Chen was visibly embarrassed, and began to sweat profusely when he stumbled into the room of cosplayer SONG Zhiqiang, dressed up as a eunuch for the day. Song didn’t know what to make of the visitor, uniformed and unmade-up, not the typical look of a Douyin personality. A few long awkward seconds passed.
“Hey, I fight wire fraud. What do you do?” Chen finally said, following the formula of a “tap.”
“I’m not a fraudster. I’m an entertainer. I just, you know, make people laugh,” Song said, confused. “I absolutely am a good guy, big brother.”
“I help people avoid wire fraud.”
“You really are a police officer?” The cosplayer saluted clumsily on the screen. “I’m an entertainer. I don't solicit gifts. My followers give them to me of their own free will. I’m not a fraud. I’m a good person.
“You tell me what you want, boss,” he continued. “I have 3000 people in the room. They can all become your followers, if that’s what you want.”
“Well, tell them to download the national anti-wire-fraud app…”
“Sure Sure. Whatever you say, boss. I’ll do nothing else tonight.” Song saluted again.
Song Zhiqiang later told me he wasn’t even acting. His account had been reported and blocked before, and he genuinely thought he was in trouble again. In fact, he blocked Chen immediately after the conversation.
Chen thought it funny, and posted the clip. It was viewed 36 million times and got 1.3 million likes. Within a week, Anti-Fraud Officer Chen had 3 million followers on Douyin and 2 million on Kuaishou. At one point that week, he had 780,000 viewers online at the same time and his internet stopped working temporarily.
Soon, Chen began to be recognized on the street in Qinhuangdao. Most people just want to know if he was really the officer on Douyin. Some ask for selfies, and Chen happily obliged. But he soon discovered that being famous wasn't all that fun. Once at a barber shop, another customer took a video of Chen telling the barber that someone offered him 800 yuan to make a sponsored post, and that he declined. The first part made its way online, with a click-bait caption, "Anti-Fraud Officer Chen discussing making money through sponsored content.”
Chen enjoyed the spotlight, or appeared to. When he holds court with reporters and fellow influencers, he shares tips. He seems confident about making a living as an influencer, although he tries to curate a persona that is beyond money. "Someone offered me 220k a year for only four videos a month. I declined, " he said.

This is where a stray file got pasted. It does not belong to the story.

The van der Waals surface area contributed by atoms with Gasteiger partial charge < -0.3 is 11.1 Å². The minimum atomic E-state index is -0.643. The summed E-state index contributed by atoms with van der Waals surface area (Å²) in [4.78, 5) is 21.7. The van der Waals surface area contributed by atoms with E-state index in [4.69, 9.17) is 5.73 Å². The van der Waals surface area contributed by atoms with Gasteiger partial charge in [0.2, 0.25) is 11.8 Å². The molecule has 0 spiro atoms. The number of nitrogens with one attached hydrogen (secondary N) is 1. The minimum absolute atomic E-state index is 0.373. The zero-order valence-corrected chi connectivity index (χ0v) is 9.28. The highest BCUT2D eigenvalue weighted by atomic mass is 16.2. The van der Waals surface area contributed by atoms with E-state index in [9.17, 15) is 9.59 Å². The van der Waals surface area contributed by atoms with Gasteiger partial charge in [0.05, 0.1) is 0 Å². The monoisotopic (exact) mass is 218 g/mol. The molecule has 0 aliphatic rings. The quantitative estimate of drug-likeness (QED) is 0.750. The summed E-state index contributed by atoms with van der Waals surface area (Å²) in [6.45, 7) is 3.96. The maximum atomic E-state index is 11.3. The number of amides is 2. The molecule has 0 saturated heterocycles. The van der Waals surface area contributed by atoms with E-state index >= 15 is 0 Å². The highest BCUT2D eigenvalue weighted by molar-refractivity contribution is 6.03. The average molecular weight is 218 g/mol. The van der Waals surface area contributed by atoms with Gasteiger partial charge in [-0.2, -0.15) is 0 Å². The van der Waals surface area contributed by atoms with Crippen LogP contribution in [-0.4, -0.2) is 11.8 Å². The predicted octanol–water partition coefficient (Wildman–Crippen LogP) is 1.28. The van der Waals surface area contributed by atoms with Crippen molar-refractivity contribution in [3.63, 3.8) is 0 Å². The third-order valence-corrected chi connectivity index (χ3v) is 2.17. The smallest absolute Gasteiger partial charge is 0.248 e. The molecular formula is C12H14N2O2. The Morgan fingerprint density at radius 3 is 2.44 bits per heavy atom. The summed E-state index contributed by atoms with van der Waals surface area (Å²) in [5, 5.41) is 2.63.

His parents, however, are worried. Like many old Chinese parents, they liked to boast about their son's job. In China, police officers are well respected. "No job, no identity," they say. He tries to focus on the bright side of the lifestyle. “I raised a million yuan to help the pandemic effort. How many people have done that? Even by quitting, I made more people aware of the danger of wire fraud,” he said.
He says he “absolutely doesn’t get depressed reading nasty comments,” and maintains that quitting was the right decision.
In fact, his shot to fame was so sudden, and his fall just as quickly, that everyone, including himself, is still processing who he is and what he wants to be. For fellow officers, he is a decisive and resourceful former coworker. In the media, he is the compassionate hero who persuaded criminals to turn themselves in and helped poor victims anonymously. For his followers, he is a well-intentioned former police officer forced to quit by an online mob. For cynics, he is just another influencer striving to squeeze the most out of the entertainment machine. For friends, he is still big-hearted Chen Guoping, if not as carefree as he used to be.
Chen likes taking friends and visitors out for barbeques and seafood. When his guests point their cameras at the spread of food, he encourages them to post the photos online. “Tell the internet, Officer Chen is doing just fine,” he said. "My followers say, you are nothing without your uniform. I don't believe so."